Christians like to talk about whether it’s appropriate for Christians to engage in politics. Even more than that, Christians like to talk about the tone we should use if we do. Winsome is not just the name of Virginia’s new lieutenant governor, but also an adjective often used to describe the way Christians should talk — at all times — about cultural issues.
Proverbs tells us that “sweetness of speech increases persuasiveness” (Prov. 16:21, ESV), so we reasonably conclude that we will be more effective influencers if we aren’t harsh in our delivery. Scripture is filled with reminders that life and death are in the power of the tongue (Prov. 18:21), and the apostle Paul spent significant time instructing the church how to speak to each other. For example, he instructed the Colossians, “Let your speech always be gracious, seasoned with salt, so that you may know how you ought to answer each person” (Col. 4:6). He also exhorted the Ephesians:
Let no corrupting talk come out of your mouths, but only such as is good for building up, as fits the occasion, that it may give grace to those who hear ... Let all bitterness and wrath and anger and clamor and slander be put away from you, along with all malice. Be kind to one another, tenderhearted, forgiving one another, as God in Christ forgave you (Eph. 4:29-32).
Unquestionably, the way we speak to each other matters.
As Christians, our goal is to be like Jesus. So, in this respect and all others, we need to consider what tone Jesus used in His communication with people.
But answering the question of what tone we ought to use in our discourse is not simple. Jesus’ tone changed depending on who His audience was. To those who were humble, meek, and repentant, Jesus was humble and meek. “Let the little children come unto me” (Matt. 19:14). The way He treated the sick (Luke 4-5, Matt. 8-9) and the grace He showed to the adulterous woman (John 8) and the thief on the cross (Luke 23) all reflect Christ’s gentleness.
One might even say He was winsome.
But when Jesus interacted with the proud and deceitful, He took on a very different tone. We know He overturned the tables of the money changers in the temple and cleared it with a whip (John 2:14-16). Throughout the Gospels, He called Israel’s religious leaders “fools” (Matt.23:17), “snakes” (Matt. 23:33), “vipers” (Luke 3:7), “blind guides” (Matt. 15:14), “whitewashed tombs” (Matt. 23:27), and “hypocrites” (Mark 7:6) and declared that they were greedy, self-indulgent, and wicked sons of the devil who “do not belong to God” (John 8, Matt. 23).
This is less winsome.
In Luke 6, Jesus pronounced woe on the rich, well-fed, and jubilant and called the Canaanite people “dogs” (Matt. 15:27). He pronounced woe on the cities of Chorazin, Bethsaida, and Capernaum (Matt. 11:21-23), referred to the Pharisees and Sadducees as a “wicked and perverse generation” (Matt. 16:4) and told Peter, “Get behind me, Satan” (Matt. 16:23).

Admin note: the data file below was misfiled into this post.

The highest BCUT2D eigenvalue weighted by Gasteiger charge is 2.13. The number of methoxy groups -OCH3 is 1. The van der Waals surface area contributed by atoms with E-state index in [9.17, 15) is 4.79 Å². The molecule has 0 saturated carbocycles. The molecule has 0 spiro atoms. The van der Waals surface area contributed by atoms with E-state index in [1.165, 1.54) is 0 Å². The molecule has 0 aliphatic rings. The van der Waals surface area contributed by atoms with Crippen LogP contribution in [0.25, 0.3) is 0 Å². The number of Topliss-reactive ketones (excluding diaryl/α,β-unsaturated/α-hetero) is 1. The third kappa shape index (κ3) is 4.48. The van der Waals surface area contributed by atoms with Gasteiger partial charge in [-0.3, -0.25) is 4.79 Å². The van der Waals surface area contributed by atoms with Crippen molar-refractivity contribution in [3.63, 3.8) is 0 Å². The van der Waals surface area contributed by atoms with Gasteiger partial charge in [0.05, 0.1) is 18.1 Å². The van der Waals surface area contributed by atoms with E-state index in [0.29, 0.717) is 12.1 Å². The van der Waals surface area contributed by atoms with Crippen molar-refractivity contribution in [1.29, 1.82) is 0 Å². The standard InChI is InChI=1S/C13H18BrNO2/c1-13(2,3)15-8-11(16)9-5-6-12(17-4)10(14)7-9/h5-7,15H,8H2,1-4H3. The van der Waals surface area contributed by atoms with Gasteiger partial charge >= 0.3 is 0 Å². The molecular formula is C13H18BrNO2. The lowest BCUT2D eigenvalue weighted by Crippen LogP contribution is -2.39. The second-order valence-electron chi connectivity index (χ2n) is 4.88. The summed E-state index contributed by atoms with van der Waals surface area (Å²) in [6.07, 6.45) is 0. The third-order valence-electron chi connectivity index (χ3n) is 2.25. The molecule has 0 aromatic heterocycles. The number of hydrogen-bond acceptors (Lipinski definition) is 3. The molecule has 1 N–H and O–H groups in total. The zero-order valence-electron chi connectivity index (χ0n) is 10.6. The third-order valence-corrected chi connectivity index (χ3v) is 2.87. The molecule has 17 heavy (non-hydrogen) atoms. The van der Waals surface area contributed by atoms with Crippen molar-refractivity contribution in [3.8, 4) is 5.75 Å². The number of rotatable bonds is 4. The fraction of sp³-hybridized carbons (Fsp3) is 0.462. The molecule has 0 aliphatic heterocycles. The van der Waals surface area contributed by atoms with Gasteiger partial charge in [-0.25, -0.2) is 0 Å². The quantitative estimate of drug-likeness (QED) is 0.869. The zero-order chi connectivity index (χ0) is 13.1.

All of this might even be described as harsh.
If Jesus was not sinning when He said these things — and He wasn’t — we are forced to accept that there are times when gentleness is not what the moment calls for, even if gentleness should always be part of our character. One does not gently warn the sleeping members of their family that the house is on fire. One does not coax their child out of the street when a car is fast approaching. There are moments in time — and history — when a lack of urgency is negligent or even evil. Saving someone from hell harshly is better than ushering them into hell gently.
Of course, this is not a license to express whatever emotion we feel each moment.
What Jesus did perfectly, and we do imperfectly, is act out of love. When He referred to the Pharisees as “fools,” “liars,” and “snakes,” it was because they were, in fact, fools, liars, and snakes. He did not use these terms for sport but in an attempt to awaken them to the reality of their blindness and invite them to a better way, and some of them followed (Acts 15:5).
Unlike Jesus, the words we use are often an attempt to settle personal scores against those who annoy or offend us. Not only are we not seeking their good, but we are seeking and actively contributing to their harm. This is what should be avoided at all costs.
Plain-spoken words communicating difficult truths can be an act of genuine love. “Faithful are the wounds of a friend” (Prov. 27:6). This becomes truer as pressure builds to avoid speaking any kind of truth that would harm someone’s psychological safety. In addition, an unwillingness to listen to someone because we don’t like their “tone” might say more about the hearer than the speaker. If we are offended by someone’s words, we must consider the possibility that we are not primarily offended by the way they have said it but by the fact that what they have said is true, and we don’t want to deal with it.
Yes, kindness and gentleness are fruits of the Spirit (Gal. 5:22-23), and they should define how we live. But this does not mean we can only do and say things that immediately make people happy. The words we use with the broken and outcast may well be different from those we use with the liar, the wicked, or the abuser in the midst of their abuse. But we must make sure, whether our words are winsome or difficult, that they are spoken in love.
Originally published at the Family Research Council.
Joseph Backholm is Senior Fellow for Biblical Worldview and Strategic Engagement at Family Research Council.